This book examines the relationship between coloniser and colonised among the Italian-held Dodecanese Islands between 1912 and 1943, and is based on an oral history project conducted between 1990 and 1995. Italian power is described as having been negotiated, resisted and modified by locals, who admired many aspects of Italian rule without according the regime any legitimacy. This ethnographic history challenges standard views on Italian colonialism and Greek nationalism, and reflects on contemporary questions regarding historical memory, political culture and social identity.
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'This subtle and complex picture of a neglected period in Greek and Italian history deserves a wide readership beyond Mediterranean studies, and will reward anyone grappling with questions of nationalism, history 'from below' and the social production of historical memory. It not only fills in the gaps of previous histories, but creates a distinctive historical vision.' - David Sutton, South European Society & Politics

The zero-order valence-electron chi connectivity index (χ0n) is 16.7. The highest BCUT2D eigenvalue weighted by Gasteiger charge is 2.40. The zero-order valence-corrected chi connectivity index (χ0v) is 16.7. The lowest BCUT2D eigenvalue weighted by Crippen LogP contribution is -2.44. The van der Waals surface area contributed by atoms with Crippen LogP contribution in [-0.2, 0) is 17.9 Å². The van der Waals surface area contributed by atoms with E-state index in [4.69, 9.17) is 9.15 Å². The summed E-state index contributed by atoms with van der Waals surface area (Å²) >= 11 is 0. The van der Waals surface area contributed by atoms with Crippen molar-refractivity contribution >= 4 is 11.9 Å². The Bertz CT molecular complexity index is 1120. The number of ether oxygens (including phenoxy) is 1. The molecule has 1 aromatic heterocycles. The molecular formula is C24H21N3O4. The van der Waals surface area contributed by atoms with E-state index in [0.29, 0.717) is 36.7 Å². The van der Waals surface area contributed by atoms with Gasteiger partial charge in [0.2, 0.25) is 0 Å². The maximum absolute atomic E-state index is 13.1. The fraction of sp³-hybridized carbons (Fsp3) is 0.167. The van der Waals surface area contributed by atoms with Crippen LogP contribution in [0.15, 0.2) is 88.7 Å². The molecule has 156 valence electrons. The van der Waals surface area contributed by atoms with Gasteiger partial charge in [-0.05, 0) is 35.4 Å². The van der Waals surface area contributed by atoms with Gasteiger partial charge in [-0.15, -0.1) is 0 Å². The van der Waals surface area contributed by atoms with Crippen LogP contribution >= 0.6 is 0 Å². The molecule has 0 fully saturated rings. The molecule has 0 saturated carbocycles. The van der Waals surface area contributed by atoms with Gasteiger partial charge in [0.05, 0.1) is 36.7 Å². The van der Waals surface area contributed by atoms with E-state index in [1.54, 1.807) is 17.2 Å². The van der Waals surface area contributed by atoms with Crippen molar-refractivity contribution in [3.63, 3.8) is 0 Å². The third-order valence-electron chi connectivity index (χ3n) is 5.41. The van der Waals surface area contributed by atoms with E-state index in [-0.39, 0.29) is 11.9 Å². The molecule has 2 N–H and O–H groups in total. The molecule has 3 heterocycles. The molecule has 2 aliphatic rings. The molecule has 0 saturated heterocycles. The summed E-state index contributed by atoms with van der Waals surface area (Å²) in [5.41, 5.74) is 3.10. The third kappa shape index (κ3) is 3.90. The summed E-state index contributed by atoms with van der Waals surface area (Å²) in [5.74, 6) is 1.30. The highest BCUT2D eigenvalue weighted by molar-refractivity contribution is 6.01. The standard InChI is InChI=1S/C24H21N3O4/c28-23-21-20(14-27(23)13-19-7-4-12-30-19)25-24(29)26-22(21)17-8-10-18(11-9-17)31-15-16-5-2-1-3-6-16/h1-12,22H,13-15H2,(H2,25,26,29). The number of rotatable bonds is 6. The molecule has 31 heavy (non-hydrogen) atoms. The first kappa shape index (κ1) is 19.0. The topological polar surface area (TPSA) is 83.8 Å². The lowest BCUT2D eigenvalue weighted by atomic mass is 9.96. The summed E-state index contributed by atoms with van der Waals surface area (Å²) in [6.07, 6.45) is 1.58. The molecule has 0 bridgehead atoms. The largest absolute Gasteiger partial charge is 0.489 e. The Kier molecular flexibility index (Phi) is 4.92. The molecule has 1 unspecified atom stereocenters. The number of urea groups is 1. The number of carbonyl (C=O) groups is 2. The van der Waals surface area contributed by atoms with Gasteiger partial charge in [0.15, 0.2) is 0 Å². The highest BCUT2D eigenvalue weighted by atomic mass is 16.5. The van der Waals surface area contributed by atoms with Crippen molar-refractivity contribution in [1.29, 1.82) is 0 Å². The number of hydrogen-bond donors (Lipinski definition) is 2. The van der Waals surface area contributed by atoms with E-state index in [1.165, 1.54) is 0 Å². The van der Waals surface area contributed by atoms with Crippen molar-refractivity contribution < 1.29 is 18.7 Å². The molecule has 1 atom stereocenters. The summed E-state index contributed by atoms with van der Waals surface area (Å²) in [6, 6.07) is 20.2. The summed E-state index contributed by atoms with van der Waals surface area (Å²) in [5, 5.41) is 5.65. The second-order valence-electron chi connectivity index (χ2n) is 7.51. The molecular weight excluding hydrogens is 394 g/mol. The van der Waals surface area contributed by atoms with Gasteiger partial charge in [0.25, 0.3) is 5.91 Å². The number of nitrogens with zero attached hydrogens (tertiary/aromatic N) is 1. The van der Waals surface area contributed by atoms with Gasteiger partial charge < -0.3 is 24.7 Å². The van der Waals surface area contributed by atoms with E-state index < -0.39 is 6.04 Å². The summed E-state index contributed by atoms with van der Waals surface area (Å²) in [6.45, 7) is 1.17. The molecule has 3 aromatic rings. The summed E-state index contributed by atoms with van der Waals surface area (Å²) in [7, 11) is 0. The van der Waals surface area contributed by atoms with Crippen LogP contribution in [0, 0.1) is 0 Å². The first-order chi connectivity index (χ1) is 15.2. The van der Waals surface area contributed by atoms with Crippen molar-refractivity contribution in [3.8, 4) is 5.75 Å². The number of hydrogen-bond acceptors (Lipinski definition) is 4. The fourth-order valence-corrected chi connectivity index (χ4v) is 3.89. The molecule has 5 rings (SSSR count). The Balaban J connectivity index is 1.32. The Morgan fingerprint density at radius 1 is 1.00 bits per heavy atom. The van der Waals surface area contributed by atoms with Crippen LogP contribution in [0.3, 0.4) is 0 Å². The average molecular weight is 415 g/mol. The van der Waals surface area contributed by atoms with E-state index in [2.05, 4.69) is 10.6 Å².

'...use oral accounts of 'everyday life' under Italian colonial rule in the Greek Dodecanese islands, from 1912-1943...this is a provocative and challenging piece of historical research.' - N.E.Carter, History
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